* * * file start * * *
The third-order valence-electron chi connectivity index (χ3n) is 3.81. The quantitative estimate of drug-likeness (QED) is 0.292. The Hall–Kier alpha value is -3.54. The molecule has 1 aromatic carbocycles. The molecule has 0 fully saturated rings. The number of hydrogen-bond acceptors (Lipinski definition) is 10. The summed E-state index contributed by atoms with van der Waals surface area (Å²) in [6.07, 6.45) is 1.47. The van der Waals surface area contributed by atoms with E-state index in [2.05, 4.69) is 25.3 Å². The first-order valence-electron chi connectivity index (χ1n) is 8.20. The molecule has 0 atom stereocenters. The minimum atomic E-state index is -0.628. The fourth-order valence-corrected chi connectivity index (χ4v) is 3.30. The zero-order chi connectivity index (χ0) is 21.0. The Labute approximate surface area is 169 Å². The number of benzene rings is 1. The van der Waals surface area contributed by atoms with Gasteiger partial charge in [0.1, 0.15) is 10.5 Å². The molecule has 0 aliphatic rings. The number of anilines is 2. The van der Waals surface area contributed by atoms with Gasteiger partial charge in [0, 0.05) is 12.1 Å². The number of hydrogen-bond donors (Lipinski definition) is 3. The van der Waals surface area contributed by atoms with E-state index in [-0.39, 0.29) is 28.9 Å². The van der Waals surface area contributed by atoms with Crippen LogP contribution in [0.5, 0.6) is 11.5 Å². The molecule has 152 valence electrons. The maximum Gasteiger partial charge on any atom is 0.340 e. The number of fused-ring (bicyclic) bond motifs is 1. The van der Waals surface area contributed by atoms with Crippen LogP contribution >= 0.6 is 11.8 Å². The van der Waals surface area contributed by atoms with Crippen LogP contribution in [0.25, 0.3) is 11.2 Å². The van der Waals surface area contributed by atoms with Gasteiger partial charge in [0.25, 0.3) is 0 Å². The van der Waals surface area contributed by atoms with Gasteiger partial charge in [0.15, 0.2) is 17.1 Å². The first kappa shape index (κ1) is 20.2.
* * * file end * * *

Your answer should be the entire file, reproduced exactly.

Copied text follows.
The third-order valence-electron chi connectivity index (χ3n) is 3.81. The quantitative estimate of drug-likeness (QED) is 0.292. The Hall–Kier alpha value is -3.54. The molecule has 1 aromatic carbocycles. The molecule has 0 fully saturated rings. The number of hydrogen-bond acceptors (Lipinski definition) is 10. The summed E-state index contributed by atoms with van der Waals surface area (Å²) in [6.07, 6.45) is 1.47. The van der Waals surface area contributed by atoms with E-state index in [2.05, 4.69) is 25.3 Å². The first-order valence-electron chi connectivity index (χ1n) is 8.20. The molecule has 0 atom stereocenters. The minimum atomic E-state index is -0.628. The fourth-order valence-corrected chi connectivity index (χ4v) is 3.30. The zero-order chi connectivity index (χ0) is 21.0. The Labute approximate surface area is 169 Å². The number of benzene rings is 1. The van der Waals surface area contributed by atoms with Gasteiger partial charge in [0.1, 0.15) is 10.5 Å². The molecule has 0 aliphatic rings. The number of anilines is 2. The van der Waals surface area contributed by atoms with Gasteiger partial charge in [0, 0.05) is 12.1 Å². The number of hydrogen-bond donors (Lipinski definition) is 3. The van der Waals surface area contributed by atoms with E-state index in [-0.39, 0.29) is 28.9 Å². The van der Waals surface area contributed by atoms with Crippen LogP contribution in [0.5, 0.6) is 11.5 Å². The molecule has 152 valence electrons. The maximum Gasteiger partial charge on any atom is 0.340 e. The number of fused-ring (bicyclic) bond motifs is 1. The van der Waals surface area contributed by atoms with Crippen LogP contribution >= 0.6 is 11.8 Å². The van der Waals surface area contributed by atoms with Crippen LogP contribution in [0.25, 0.3) is 11.2 Å². The van der Waals surface area contributed by atoms with Gasteiger partial charge in [0.25, 0.3) is 0 Å². The van der Waals surface area contributed by atoms with Gasteiger partial charge in [0.15, 0.2) is 17.1 Å². The first kappa shape index (κ1) is 20.2.